China plans to increase the ratio of
Euros in its foreign exchange holdings given the stability in the European
Union (EU) economic growth and in the value of the European single
currency, central bank vice governor Wu Xiaoling said Thursday in
China plans to increase the ratio of Euros in its foreign exchange holdings
given the stability in the European Union (EU) economic growth and in the value
of the European single currency, said a central bank vice governor on Thursday.
However, China has no plans yet to reduce the proportion of US dollar assets
in its coffers, Wu Xiaoling told an economic forum in Brussels, the
Shanghai-based Oriental Morning Post reported Friday.
forex reserves reached US$ 1.2 trillion at the end of March and about 70 percent
of the holdings are believed to be in US dollar assets, especially US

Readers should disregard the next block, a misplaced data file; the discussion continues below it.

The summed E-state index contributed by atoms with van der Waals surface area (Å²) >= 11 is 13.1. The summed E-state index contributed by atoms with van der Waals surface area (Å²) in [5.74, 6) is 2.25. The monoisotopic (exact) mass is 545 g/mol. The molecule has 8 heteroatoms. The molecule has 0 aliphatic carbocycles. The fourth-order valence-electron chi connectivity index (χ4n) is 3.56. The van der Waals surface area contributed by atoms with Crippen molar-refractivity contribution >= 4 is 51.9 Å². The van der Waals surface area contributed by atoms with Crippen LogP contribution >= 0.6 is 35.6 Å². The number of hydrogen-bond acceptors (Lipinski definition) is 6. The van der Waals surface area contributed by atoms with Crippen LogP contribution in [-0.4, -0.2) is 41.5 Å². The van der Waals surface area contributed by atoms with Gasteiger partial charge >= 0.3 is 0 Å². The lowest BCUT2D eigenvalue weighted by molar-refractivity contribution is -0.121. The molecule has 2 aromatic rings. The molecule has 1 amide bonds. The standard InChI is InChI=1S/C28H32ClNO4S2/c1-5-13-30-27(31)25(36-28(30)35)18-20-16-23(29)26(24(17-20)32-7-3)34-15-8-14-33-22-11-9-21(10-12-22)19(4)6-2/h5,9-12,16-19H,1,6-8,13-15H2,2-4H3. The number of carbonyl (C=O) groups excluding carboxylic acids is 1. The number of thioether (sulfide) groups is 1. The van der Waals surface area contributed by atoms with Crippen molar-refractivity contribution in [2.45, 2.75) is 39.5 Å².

To address the trade imbalance with western countries, China could take
measures to stimulate domestic consumption and improve the flexibility of the
"If we intend to solve the problem of imbalanced trade, we will first
increase the flexibility of the yuan exchange rate, but that will not be the
main means," Wu said.
It is more important for China to increase its citizens' incomes and boost
domestic consumption through the improvement of social security networks,
according to Wu.
She went on to say China will not bow to outside pressure and accelerate the
revaluation of the yuan.
If China's exchange rate reforms go smoothly, then the appreciation of the
yuan will continue, the central banker said. However, if the country's economy
runs into problems and the exchange rate reforms stagnate, then the Chinese
currency risks depreciation, Wu noted.
On the stock market, she said it is growing too fast and regulators hope they
can develop it in a more stable way. "If the stock market can't operate
smoothly, then investors' confidence will be hurt and their consumption will be
On top of a 130 percent rally in 2006, China's benchmark Shanghai Composite
Index has surged more than 60 percent so far this year before a 6.5 plummet
Wednesday that was caused by a hike of stamp tax to 0.3 percent from 0.1